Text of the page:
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Mold. The four-letter word that can kill a real estate deal. As a result, a culture of fear has developed around the word. Buyers bolt at the mere mention of it, while remediation specialists publish articles on the danger and devastation mold can cause.
It’s gotten so bad that in some states, home inspectors are advised to no longer use the word mold, instead they are told to use the term “fungal growth.”
But it all mold really that bad? No. Here’s what you need to know to help your clients negotiate that fuzzy world of fungus.
Fact No. 1: A mold is a mold but not a mold
The writer Gertrude Stein once wrote a poem stating that a “Rose is a rose is a rose.” The meaning was that things are what they are. But when it comes to mold it’s just not that simple.
There are more than 10,000 species of mold living in North American homes, according to CDC estimates (more if you expand the search globally.) Molds that grow inside an enclosed space, such as a house, are different than mold that grows outdoors. Even more astounding is that a mold that grows on wood may not be a mold that can grow on fabric. That’s because each species of mold likes a certain set of conditions to grow.
What does all this mean? It means that just because mold or mildew may be visually present in a home that doesn’t mean that it’s a bad kind of mold — you know, like Stackybotrys chartarum, otherwise known as black mold, which grabbed headlines a few years ago because of the harmful effects it had on people’s health.
It turns out that most molds belong to one of the following five types:
1. Alternaria grows on walls, in showers, around windows, under sinks and in various other damp places. It is often found in buildings that have suffered some kind of water damage. Alternaria mold can appear black, grey or dark brown and has a wooly or down-like texture.
What you and your clients need to know: Prolonged exposure to this kind of fungi can cause allergic reactions and asthma attacks.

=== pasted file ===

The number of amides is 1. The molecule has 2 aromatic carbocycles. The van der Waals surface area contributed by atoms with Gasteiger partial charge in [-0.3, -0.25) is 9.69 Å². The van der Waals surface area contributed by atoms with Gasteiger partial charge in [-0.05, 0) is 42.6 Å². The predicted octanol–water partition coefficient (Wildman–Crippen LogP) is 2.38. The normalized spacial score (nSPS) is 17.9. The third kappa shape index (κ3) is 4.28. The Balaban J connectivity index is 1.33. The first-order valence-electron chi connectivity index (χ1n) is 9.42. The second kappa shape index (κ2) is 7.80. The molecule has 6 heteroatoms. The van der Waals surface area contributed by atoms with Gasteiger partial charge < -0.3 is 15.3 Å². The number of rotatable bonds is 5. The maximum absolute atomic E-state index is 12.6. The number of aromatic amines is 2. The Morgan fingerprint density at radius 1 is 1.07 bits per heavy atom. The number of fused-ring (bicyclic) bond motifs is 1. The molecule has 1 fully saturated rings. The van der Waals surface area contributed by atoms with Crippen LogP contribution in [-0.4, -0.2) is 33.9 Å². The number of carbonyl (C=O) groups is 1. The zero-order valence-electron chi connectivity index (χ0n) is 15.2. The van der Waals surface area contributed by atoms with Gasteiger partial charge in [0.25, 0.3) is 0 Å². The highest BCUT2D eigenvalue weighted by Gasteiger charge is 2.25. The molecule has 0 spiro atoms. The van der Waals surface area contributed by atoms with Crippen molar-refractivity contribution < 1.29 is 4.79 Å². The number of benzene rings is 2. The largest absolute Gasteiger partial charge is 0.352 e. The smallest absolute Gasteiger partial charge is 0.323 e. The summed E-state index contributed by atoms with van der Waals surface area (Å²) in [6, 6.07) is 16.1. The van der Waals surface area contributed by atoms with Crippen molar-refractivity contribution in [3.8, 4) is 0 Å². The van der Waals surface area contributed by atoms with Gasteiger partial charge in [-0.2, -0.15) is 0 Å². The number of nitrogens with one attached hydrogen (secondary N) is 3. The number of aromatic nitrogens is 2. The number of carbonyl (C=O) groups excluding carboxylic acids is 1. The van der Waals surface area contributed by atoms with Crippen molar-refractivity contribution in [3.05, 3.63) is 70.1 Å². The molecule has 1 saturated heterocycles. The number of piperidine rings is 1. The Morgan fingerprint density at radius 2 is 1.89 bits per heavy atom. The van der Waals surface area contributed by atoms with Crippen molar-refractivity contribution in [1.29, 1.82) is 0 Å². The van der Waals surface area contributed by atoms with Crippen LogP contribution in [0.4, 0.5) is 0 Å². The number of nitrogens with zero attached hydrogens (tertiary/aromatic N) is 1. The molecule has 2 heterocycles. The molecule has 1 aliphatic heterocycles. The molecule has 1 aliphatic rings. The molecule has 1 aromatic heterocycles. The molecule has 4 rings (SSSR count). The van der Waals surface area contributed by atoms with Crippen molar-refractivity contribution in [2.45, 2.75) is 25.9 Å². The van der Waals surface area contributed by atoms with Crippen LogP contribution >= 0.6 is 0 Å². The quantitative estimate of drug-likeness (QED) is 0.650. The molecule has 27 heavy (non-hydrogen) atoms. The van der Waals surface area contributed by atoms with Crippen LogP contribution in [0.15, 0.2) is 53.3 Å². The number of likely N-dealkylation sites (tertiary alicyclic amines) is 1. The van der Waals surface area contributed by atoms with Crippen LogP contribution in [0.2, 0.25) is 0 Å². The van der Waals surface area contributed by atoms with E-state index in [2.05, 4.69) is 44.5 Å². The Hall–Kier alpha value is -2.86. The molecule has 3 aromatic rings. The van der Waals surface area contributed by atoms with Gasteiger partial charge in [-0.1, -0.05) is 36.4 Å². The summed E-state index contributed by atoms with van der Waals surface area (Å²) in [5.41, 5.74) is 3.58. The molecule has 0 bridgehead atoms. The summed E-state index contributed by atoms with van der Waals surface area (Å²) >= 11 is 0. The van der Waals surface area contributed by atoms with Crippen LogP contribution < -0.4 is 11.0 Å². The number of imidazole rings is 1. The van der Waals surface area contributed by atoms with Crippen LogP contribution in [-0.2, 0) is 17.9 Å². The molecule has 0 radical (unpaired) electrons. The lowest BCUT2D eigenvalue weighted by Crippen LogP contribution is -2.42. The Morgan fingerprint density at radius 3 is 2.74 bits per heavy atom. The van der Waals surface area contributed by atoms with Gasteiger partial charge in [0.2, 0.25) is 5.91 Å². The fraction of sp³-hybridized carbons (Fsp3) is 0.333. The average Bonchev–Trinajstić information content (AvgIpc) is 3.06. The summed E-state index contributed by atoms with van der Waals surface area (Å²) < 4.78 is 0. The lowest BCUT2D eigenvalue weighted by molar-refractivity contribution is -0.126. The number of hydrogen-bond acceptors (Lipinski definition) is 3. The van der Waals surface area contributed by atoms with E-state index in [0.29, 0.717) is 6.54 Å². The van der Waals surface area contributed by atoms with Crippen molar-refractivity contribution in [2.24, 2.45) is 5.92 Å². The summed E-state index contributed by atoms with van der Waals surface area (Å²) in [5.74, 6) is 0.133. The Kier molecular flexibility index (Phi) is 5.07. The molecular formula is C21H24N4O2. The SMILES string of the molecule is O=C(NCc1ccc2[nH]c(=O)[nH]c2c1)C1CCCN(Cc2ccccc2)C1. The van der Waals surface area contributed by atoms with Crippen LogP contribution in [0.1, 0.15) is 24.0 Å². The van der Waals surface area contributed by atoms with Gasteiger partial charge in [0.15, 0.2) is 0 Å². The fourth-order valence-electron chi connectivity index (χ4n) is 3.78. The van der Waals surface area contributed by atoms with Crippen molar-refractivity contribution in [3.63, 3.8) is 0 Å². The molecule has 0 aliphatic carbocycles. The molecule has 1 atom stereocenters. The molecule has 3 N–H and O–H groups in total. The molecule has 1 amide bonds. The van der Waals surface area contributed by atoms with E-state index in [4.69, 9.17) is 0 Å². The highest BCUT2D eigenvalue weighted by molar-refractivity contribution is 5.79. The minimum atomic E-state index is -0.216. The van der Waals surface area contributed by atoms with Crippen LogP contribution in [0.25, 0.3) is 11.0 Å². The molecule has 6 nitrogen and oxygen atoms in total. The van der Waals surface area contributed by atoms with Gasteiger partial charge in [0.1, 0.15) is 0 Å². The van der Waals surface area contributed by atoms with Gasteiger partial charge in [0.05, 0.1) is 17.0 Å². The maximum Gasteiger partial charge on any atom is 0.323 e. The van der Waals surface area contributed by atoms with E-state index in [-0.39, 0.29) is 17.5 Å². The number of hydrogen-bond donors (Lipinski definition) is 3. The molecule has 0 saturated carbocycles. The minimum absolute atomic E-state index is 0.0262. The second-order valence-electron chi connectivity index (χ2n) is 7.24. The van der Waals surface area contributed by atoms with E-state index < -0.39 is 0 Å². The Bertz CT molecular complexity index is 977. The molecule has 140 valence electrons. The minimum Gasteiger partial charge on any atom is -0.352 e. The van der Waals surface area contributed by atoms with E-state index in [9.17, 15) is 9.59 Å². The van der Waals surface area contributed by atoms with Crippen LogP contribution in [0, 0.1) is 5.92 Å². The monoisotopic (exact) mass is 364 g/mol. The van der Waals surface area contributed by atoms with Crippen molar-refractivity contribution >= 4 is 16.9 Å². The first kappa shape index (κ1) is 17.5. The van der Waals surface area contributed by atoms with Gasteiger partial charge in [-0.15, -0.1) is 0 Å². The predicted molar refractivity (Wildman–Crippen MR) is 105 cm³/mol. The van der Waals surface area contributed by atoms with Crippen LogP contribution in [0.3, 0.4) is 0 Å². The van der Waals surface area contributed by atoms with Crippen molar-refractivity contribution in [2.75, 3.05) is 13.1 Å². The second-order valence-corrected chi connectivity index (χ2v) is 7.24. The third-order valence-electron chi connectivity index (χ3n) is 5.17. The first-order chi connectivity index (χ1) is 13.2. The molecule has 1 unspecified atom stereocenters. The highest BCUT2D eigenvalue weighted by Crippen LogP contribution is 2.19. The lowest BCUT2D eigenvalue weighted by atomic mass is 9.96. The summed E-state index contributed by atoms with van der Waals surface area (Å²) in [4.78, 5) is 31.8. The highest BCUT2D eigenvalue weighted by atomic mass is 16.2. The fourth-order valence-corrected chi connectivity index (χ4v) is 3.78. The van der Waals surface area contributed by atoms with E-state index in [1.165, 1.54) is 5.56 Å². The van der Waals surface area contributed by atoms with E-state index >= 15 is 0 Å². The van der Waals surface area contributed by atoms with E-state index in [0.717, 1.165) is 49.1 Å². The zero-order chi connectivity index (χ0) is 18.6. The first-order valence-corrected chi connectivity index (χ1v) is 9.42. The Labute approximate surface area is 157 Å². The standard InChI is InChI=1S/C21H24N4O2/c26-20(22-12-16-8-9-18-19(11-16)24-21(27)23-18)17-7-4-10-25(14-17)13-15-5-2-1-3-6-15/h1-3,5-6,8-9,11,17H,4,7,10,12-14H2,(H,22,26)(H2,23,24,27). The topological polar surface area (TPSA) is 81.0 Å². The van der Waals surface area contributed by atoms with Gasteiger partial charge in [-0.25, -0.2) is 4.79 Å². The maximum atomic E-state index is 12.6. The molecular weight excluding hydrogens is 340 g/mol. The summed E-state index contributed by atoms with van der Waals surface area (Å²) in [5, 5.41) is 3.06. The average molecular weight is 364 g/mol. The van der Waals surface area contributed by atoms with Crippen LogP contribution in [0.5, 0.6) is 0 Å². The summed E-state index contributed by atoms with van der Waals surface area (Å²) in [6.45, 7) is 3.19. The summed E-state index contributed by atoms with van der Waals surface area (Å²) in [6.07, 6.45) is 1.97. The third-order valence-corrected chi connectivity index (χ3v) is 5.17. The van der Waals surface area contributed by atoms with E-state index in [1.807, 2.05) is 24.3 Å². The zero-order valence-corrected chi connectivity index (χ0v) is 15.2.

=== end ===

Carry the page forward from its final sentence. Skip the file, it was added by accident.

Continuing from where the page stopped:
2. Aspergillus is the most common type of mold found indoors. It can look grey, brown, yellow, green, white or black. Aspergillus mold usually grows on walls, insulation, paper products and clothing.
What you and your clients need to know: It can cause allergic reactions and respiratory infections, as well as inflammation of the lungs in people with weak immune systems
3. Cladosporium can grow in cool areas (unlike many other molds). It usually appears on fabrics, such as carpets or curtains, and on wood surfaces, like cabinets and floorboards. It has a characteristic black, grey or olive-green color.
What you and your clients need to know: It can cause a variety of respiratory problems.
4. Penicillium can be found on various materials that have been in contact with water, including carpeting, wallpaper, insulation and mattresses. It looks blue or green and produces strong musty odors.
What you and your clients need to know: Penicillium spores spread very easily and often result in allergic reactions.
5. Stachybotrys chartarum, often referred to as “black mold” because of its color, is the most dangerous kind of household mold. The toxic black mold has a characteristic musty odor and usually grows in areas that are constantly damp — around leaky pipes, inside air conditioning ducts where there is a lot of condensation, etc.
What you and your clients need to know: It produces toxic compounds called mycotoxins that can cause severe health problems, such as allergic symptoms, breathing problems, asthma attacks, chronic sinus infections, fatigue and depression.
Fact No. 2: Many, many homes have mold
Would it surprise you to know that, according to a Harvard study, roughly 50 percent of homes in North America have some type of mold present in the home — despite a lack of smell or any visible infestation.
Molds are part of a group of micro-organisms called fungi that also includes mushrooms and yeasts. This makes mold one of nature’s decomposers: destroying anything organic from food, to wood, to drywall, to carpet and other building materials.
If allowed to grow in your home, mold can cause significant damage to your home’s structure by disintegrating less stable products, such as drywall and rotting wooden beams and posts. Mold will also stain and discolor fabrics, such as carpet and will ruin personal belongings.
Getting rid of mold doesn’t have to be significant or expensive problem. For instance, fuzzy mold growing on an external window sill shouldn’t cause concern. These mold patches are common and should be considered a part of a homeowner’s responsibility for routine cleaning and maintenance on a house.
Fact No. 3: As a real estate professional you have an obligation
At the outset, you should understand three key points about mold liability:
- As a real estate professional, you don’t need to become an expert on mold.
- Large legal settlements don’t change what you’re responsible for disclosing.
- Some basic and simple strategies can equip you to address this important issue.
To reduce liability, consider the following points. During your visual inspections: